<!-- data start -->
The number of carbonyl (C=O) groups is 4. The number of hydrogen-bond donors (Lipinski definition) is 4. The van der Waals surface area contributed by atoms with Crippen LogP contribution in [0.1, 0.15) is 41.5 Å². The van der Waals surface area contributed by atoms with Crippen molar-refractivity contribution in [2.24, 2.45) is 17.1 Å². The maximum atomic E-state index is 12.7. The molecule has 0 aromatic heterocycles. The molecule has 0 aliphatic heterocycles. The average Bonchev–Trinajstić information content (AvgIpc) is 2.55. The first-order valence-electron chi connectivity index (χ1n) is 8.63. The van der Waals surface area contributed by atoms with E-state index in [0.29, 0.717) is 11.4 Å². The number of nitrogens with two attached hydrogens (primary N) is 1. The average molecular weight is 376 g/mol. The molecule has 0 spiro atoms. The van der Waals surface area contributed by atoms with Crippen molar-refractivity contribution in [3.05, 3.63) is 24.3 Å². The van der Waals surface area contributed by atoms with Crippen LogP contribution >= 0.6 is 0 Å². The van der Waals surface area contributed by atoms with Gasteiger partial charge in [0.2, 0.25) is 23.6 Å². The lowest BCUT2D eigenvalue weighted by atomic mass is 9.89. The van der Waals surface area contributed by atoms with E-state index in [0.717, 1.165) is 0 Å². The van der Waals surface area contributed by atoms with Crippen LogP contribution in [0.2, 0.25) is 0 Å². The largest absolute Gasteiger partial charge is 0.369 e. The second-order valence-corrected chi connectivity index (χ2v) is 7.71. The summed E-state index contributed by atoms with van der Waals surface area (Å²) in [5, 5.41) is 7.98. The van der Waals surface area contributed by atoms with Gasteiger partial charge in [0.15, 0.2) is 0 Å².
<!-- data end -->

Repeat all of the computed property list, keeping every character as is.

The number of carbonyl (C=O) groups is 4. The number of hydrogen-bond donors (Lipinski definition) is 4. The van der Waals surface area contributed by atoms with Crippen LogP contribution in [0.1, 0.15) is 41.5 Å². The van der Waals surface area contributed by atoms with Crippen molar-refractivity contribution in [2.24, 2.45) is 17.1 Å². The maximum atomic E-state index is 12.7. The molecule has 0 aromatic heterocycles. The molecule has 0 aliphatic heterocycles. The average Bonchev–Trinajstić information content (AvgIpc) is 2.55. The first-order valence-electron chi connectivity index (χ1n) is 8.63. The van der Waals surface area contributed by atoms with E-state index in [0.29, 0.717) is 11.4 Å². The number of nitrogens with two attached hydrogens (primary N) is 1. The average molecular weight is 376 g/mol. The molecule has 0 spiro atoms. The van der Waals surface area contributed by atoms with Crippen molar-refractivity contribution in [3.05, 3.63) is 24.3 Å². The van der Waals surface area contributed by atoms with Crippen LogP contribution >= 0.6 is 0 Å². The van der Waals surface area contributed by atoms with Gasteiger partial charge in [0.2, 0.25) is 23.6 Å². The lowest BCUT2D eigenvalue weighted by atomic mass is 9.89. The van der Waals surface area contributed by atoms with E-state index in [0.717, 1.165) is 0 Å². The van der Waals surface area contributed by atoms with Crippen LogP contribution in [0.2, 0.25) is 0 Å². The largest absolute Gasteiger partial charge is 0.369 e. The second-order valence-corrected chi connectivity index (χ2v) is 7.71. The summed E-state index contributed by atoms with van der Waals surface area (Å²) in [5, 5.41) is 7.98. The van der Waals surface area contributed by atoms with Gasteiger partial charge in [0.15, 0.2) is 0 Å².